Just upgradin' my armor, nothing really interesting to see here.
Here's the world map! D'awww, ain't ○×∆□*'s little sprite just precious? This is the town of Lenankaamp, far south of Gregminster. I'm making a pit stop here because...
...it's the only joint around what has a blacksmith. See, you don't replace your characters' weapons in Suikoden; rather, everyone has a favorite weapon they're stuck with, and you pay blacksmiths to sharpen them up. The sharper the weapon, the higher level it is and the more damage it deals. This eventually becomes the #1 expense in the game. Different blacksmiths have different level caps; this one can raise weapons up to L5, but I can only afford to go to L3 to now, but that should be enough for my purpose.
Little demon guy = poison. Ugh.
Sweet! This rare-ish monster drop is one of the most useful items in the entire game. If you don't get one now, you can buy them several hours into the game for something like 5000 bits.
At the rune shop here in Gregminster, I attach the Holy Rune to ○×∆□* for now. I will hopefully remember to remove it before it's replaced with an important plot rune here in a few adventures. If someone's got a Holy Rune equipped in your group, you can hold the circle button down to run around location maps, cutting travel time in half.
Leveled, geared, sharpened, runed... time to make a detour across the lake here, to Mt. Tigerwolf.
This place is just lousy with treasure. This is headgear usable only by females. ○×∆□* can't use it, but one of his friends will be able to shortly.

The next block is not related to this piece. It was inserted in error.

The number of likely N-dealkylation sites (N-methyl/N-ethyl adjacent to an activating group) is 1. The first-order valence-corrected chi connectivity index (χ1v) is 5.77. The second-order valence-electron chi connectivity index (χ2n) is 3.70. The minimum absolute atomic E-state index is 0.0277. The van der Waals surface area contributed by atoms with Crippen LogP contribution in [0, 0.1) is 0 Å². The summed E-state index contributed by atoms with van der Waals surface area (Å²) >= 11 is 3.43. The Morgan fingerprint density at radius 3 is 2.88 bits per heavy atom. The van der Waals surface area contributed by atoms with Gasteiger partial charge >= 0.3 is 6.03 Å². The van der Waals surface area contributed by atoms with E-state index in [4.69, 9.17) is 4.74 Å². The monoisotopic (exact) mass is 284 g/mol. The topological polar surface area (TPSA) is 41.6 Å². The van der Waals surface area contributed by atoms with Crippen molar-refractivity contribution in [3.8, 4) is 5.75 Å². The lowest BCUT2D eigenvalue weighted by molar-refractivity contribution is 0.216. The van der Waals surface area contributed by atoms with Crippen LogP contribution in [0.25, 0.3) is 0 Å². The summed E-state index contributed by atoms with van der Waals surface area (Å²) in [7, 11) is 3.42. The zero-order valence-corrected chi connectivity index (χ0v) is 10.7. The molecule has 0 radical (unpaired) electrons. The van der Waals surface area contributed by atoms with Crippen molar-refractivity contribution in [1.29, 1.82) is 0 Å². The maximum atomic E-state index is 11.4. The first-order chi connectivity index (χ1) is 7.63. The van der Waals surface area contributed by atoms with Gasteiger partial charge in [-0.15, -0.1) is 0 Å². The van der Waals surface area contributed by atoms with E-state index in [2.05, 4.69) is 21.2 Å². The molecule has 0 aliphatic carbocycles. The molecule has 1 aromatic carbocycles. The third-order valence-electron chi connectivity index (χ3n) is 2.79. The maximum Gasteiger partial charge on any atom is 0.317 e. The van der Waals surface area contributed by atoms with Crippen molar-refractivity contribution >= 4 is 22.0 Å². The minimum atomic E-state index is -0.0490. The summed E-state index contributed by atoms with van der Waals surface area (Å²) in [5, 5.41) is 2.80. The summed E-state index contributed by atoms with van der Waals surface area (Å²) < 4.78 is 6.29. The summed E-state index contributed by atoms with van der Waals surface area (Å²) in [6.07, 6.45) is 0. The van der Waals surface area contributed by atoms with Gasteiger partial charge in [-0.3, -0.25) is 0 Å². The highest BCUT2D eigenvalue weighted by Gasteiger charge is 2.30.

If you're stronger than the current level plateau for a given area, "Run" changes to "Let Go", which is your party showing mercy to pissant monsters that aren't worth the effort to kill. This is the main reason I leveled earlier, so I can travel all over the region without having to fight anything. Good thing too because, regardless of what the game might think, these murderous bunny rabbits would probably kill me if I threw down.
These rune pieces can be attached to weapons at the blacksmith to... make them pretty? Who knows. If they have an in-game effect it's not something noiceable.
The inventory system in Suikoden works like in Dragon Quest; every party member carries their own stuff, and their equipped gear (shown here in teal) counts against them. Now that ○×∆□*'s inventory is maxed out, he'll have to skip the rest of the treasures here because he simply can't carry them.
IS THIS FORESHADOWING!? IS THIS FORESHADOWING!?
Having passed through Mt. Tigerwolf we find ourselves in this sleepy little valley, home to the tiny village of Sarady. Seriously, this whole town is like a house, an inn, and a well. And I might be lying about the well.
First up is to make some room in the inventory. However useless this rune piece may (or may not!) be, it's worth 500 bits. Score.
Okay, okay, time to end the suspense. Why come all the way to Sarady before the game is even started? Because this guy likes to hand out rewards!
Sweet! ...of course, because of how EXP works in Suikoden, this rune actually isn't really worth all this trouble. I just wanted to show off. I'll probably end up selling this bad buy when I get back to Gregminster.
So, long walk back, and here's Gremio still slaving away on his stew.
Hey peanut gallery!
I think this decision makes itself, but maybe you lot are more merciful than I am. Considering you gave poor ○×∆□* the least pronouncable name since The Artist Formerly Known As The Artist Formerly Known As Prince, though, I somehow doubt it.
Anyway, it's still pretty empty as of now, but here's a link to my collection of stars.